Extractive vs. Abstractive Summarization: How Does it Work?

Yellow and orange sticky notes on an eraser board to show abstractive summarization.

Concatenation vs. Understanding. Words vs. Concepts. Reductive vs. Illuminative. Extractive vs. Abstractive. We’ll walk you through it.

Extractive summarization involves identifying important sections from text and generating them verbatim which produces a subset of sentences from the original text.

Abstractive summarization uses natural language techniques to interpret and understand the important aspects of a text and generate a more “human” friendly summary. 

To give an analogy, extractive summarization is like a highlighter, while abstractive summarization is like a pen. While each has its strengths and appropriate uses, abstractive often gives better results for conversations where information is convoluted and unstructured.

How We Work 

We get asked all the time how our product works. We’re happy to give the details on our blog, product pages, and through our teams. But there’s one question we’ve only had the chance to answer in person. So it’s time to write the answer down. 

That question is: Which type of summarization does ProNotes use? 


Why? Abstractive summarization leverages contextual learning to generate powerful summaries. These summaries are more human-readable, making them easier for agents to consume. That’s part of our goal with ProNotes: Enable the agent.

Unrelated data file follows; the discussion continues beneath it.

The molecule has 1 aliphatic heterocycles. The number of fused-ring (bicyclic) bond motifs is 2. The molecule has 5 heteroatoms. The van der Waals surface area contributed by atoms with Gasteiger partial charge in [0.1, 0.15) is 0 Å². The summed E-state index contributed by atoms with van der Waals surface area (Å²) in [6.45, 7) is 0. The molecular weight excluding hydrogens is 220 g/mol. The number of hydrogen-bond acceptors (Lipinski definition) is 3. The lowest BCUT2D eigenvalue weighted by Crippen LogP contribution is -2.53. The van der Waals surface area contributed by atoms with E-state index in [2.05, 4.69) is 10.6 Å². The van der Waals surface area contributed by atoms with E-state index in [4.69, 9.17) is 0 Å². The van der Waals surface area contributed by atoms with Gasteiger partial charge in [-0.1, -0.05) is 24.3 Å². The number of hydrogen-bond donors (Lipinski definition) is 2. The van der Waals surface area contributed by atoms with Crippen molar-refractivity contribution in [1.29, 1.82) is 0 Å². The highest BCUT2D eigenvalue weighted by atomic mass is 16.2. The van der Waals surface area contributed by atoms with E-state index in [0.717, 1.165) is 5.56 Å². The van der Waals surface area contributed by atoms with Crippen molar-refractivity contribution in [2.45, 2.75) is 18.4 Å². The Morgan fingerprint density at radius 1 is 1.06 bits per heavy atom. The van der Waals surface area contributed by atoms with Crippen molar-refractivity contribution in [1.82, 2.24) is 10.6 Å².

Apart from just generating abstractive summaries, the ProNotes model also has an additional layer wherein all of these mini summaries are weighted and only the relevant information is put into the final note. This ensures conflicting or confusing elements are not present in the final output, which further supports downstream workflows for productivity.


Agent: Hi this is Rashida Jones, calling on a monitored or recorded line. Am I speaking to Michael?

Borrower: Yes, this is Michael.

Agent: To ensure I am speaking to the correct Michael, can you please verify the last four digits of your social security number and your date of birth?

Borrower: one two three four and 11 March 1985

Agent: Thank you for your input. This call is from a debt collector. I am calling from Delta collections agency on behalf of Comcast for a balance of two hundred and fifty dollars, how do you intend to pay it?

Borrower: I don’t owe Comcast anything, this is a fraud charge.

Agent: I have notated the account as fraud and put it into dispute. We will send out a dispute letter to your address and ensure you are not called again. Thank you for your time.

Borrower: Thank you

Look at the results!

Resulting Extractive Note: one two three four and 11 March 1985,  don’t owe Comcast anything, this is a fraud charge, I have notated the account as fraud and put it into dispute. We will send out a dispute letter to your address and ensure you are not called again.

Resulting Abstractive Note (ProNotes): QA Disclosure, name, SSN & DOB verified, RPC, MM, DISPUTE - possible fraud, we are to send dispute letter, concluded. 

One of the above is clearly triumphant as a viable contact center solution. Want to learn more about how it works — and why it matters?

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Brian Reed

Posted by

Akshat Vaidya


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